The first casualty of war: truth

Feature story - 18 March, 2004
Last February, 30 million people took to the streets to oppose the invasion of Iraq. "Let the Inspections Work!" and "No War for Oil!" the banners read. Twelve months ago, the bombing started, the troops landed and the tragic story of the Iraqi people's suffering continues to this day.

25 activists climbed onto the famous Brandenburg Gate with banners saying 'no war' and 'old Europe says no war' .

Twelve months on, it seems there were no weapons of mass destruction (WMD) in Iraq, and that the US, UK and coalition forces misrepresented what they knew.

Greenpeace opposed the war, in part because it was illegal. US unilateralism was (and is) threatening to unravel 60 years of building the multilateral system and the rule of law internationally, and sets a dangerous precedent for future relations between states.

A war waged by the richest countries of the world, which hold massive arsenals of WMD, on a third world country was an ineffective, counterproductive and hypocritical means of dealing with international security and the proliferation of WMD. The war was more about settling old scores and securing Iraqi oil for the West than it was about making the Middle East a safer place, and the cost has been massive human suffering and environmental degradation.

After the war started, we appealed to governments who were members of the coalition to renounce the Bush doctrine of preventive war and consider their own legal position in a larger context.

Later, we sent a team to Iraq to assess what coalition forces were actually doing about the nuclear materials that had been secured by UN officials, and the results were shocking indeed.

Twelve months on, and with the latest evidence at hand, we again appeal to the coalition, asking them to renounce the doctrine of preventive war and unilateralism, and reinforce the rule of international law.

Weapons of mass destruction: found!

Greenpeace map of known nuclear weapons
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Twelve months on, it is clear that the real threat to global security arises from the massive WMD arsenals and weapons industries of the US, UK, France, Russia, China, Israel, India and Pakistan, and the failure of the permanent members of the security council to live up to their existing international disarmament obligations.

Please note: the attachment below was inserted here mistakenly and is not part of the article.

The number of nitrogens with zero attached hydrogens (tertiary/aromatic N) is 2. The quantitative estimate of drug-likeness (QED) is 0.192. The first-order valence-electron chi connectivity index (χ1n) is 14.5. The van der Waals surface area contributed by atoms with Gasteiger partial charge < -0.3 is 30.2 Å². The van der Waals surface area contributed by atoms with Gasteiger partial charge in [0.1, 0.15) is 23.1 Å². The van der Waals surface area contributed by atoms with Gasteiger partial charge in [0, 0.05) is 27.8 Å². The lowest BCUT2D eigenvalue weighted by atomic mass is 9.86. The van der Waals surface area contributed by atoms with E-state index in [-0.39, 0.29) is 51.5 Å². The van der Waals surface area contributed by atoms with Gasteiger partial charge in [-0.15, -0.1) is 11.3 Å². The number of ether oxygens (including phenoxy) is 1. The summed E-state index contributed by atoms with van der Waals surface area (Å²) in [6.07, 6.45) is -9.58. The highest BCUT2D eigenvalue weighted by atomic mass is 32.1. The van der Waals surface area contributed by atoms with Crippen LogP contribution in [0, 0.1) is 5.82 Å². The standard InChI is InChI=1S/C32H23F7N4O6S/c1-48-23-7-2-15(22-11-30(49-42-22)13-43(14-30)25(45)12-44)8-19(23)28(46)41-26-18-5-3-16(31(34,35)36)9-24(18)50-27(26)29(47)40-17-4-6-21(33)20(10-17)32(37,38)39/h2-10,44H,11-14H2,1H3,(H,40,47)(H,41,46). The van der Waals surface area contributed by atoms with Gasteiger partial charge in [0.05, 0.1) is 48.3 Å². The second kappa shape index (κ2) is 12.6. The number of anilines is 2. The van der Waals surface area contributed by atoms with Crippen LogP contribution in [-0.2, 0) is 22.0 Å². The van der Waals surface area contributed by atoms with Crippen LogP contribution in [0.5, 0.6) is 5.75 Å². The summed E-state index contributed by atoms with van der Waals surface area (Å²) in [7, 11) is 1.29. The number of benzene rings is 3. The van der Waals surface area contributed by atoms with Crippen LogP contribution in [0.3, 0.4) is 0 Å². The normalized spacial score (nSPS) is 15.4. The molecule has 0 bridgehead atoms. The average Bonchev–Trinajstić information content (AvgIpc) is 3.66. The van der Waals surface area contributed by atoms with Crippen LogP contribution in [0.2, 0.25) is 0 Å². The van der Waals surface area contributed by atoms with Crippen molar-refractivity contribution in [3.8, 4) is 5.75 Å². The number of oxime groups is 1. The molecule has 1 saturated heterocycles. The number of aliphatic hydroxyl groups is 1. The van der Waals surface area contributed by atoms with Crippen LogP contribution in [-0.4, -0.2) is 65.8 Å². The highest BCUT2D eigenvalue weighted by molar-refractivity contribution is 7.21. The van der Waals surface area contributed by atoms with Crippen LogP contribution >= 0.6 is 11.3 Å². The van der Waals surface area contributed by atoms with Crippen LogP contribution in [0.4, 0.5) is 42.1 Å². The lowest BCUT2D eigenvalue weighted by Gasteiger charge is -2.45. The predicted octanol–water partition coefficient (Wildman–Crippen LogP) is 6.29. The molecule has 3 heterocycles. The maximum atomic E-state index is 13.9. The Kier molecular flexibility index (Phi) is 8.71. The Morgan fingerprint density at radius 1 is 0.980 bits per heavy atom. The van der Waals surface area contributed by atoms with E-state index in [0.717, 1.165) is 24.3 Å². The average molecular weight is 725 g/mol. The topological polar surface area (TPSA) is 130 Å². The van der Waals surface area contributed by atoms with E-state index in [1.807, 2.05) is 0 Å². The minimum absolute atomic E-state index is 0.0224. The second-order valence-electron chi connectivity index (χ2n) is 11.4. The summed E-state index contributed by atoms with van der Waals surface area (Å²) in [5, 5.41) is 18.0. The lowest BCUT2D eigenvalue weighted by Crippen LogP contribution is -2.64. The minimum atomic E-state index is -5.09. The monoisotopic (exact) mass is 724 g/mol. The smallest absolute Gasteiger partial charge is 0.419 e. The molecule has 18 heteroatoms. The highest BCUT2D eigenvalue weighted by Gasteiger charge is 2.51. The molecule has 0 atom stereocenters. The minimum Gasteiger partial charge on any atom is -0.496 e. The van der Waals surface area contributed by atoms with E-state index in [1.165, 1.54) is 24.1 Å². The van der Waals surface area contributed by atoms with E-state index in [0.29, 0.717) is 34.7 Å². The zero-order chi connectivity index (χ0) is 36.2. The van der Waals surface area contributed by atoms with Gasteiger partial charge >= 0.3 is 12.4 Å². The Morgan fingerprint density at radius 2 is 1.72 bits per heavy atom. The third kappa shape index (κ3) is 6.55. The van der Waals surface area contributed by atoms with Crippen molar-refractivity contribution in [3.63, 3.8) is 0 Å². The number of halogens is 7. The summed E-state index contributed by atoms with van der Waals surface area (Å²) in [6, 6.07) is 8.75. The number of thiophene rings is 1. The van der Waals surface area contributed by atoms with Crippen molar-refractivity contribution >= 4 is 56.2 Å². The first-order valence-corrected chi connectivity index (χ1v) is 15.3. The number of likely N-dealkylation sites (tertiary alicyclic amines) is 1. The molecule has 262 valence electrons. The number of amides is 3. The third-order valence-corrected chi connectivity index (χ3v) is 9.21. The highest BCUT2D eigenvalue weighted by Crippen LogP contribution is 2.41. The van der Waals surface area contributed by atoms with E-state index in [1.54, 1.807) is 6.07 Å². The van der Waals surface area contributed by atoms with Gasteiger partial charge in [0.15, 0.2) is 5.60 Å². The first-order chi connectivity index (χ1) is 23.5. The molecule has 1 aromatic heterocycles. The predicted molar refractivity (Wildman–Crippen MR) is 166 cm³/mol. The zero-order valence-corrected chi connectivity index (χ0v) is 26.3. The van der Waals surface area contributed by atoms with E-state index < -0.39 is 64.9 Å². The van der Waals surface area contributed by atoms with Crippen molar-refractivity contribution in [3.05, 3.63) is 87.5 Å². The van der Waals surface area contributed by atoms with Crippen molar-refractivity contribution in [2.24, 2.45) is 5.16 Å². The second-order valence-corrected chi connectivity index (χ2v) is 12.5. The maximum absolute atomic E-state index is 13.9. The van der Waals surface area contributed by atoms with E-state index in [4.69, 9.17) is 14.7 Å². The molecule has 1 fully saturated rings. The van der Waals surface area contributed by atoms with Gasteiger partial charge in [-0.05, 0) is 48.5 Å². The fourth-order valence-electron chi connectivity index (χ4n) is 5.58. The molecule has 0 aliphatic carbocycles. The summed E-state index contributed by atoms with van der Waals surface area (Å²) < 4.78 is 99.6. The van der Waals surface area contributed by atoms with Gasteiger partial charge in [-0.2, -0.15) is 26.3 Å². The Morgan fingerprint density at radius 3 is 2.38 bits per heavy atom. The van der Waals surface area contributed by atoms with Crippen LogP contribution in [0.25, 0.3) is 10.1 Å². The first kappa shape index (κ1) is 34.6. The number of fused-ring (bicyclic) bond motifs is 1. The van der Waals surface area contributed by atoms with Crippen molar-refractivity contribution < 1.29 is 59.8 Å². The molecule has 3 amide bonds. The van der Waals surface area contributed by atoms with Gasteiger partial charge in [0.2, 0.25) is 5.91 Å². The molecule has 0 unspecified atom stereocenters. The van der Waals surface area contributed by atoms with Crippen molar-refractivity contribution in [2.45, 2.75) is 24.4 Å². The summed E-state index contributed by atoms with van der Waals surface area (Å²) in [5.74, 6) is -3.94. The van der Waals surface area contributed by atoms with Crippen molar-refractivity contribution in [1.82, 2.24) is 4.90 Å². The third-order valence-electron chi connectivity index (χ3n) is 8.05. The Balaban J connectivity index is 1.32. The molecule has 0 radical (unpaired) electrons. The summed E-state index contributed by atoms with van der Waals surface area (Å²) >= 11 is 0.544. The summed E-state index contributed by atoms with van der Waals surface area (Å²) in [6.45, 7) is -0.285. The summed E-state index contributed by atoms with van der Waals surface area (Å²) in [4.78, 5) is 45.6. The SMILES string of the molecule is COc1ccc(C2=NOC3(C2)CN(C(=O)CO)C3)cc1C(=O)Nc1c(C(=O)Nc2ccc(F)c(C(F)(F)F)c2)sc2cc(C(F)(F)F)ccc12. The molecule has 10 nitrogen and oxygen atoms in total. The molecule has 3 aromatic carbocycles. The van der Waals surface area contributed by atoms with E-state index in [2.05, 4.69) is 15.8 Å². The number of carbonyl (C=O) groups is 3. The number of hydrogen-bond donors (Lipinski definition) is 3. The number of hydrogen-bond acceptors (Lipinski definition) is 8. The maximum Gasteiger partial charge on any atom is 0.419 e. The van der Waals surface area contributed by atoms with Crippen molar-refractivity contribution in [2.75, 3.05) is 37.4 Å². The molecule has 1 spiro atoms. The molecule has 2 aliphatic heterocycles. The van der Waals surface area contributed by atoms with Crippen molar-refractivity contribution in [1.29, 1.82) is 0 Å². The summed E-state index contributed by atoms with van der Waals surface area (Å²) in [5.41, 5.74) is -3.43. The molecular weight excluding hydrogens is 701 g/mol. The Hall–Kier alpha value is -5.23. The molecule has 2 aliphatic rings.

And now the Bush administration is threatening to start a new nuclear arms race by developing new, 'usable', nuclear weapons.

Twelve months on, we watch in horror the tragic events in Madrid, as well the continued violence in Baghdad and Basra, Gaza & the West Bank, Bali and Jakarta, Kabul and Kandahar and ask ourselves:

Has George Bush's 'war on terrorism' made the world a safer place?

A majority of people polled around the world believe the war has made the world more dangerous. It set a terrifying precedent. It continues to carry a terrible cost. The fact that it was based on a lie is what we, as global citizens, need to remember and hold our governments responsible for.

In the UK, we asked the government to show us the truth. Fourteen Greenpeace activists requested that the UK Attorney General's original advice on the legality of the war be submitted as evidence. The request was denied, and the advice remains secret. Why? There's speculation that Tony Blair was advised that in fact a pre-emptive war could not be justified under international law, and the government therefore lied when it said the war was legal. If that's not the case, why not produce the briefing? What is the Attorney General afraid of?

In Spain, the government lied about responsibility for the tragic attacks on its people, hiding evidence that the bombing was in retaliation for Spain's military contribution to the US-led coalition. The government had made the decision to go to war against the will of its people. A government desperate to defend the falsehood of a world made safer by war piled lies upon lies over the truth. But in the first victory for the " second superpower," the people spoke. The government fell. Truth won.

This Saturday, people will be marching again in protest of the war. As they did last year, people from all walks of life, from myriad nations, of many religions, with wide ranging demands and differing political agendas will be united by one wish: Peace. If you share that wish, please say it to the world this Saturday. All it takes is one step out the door.

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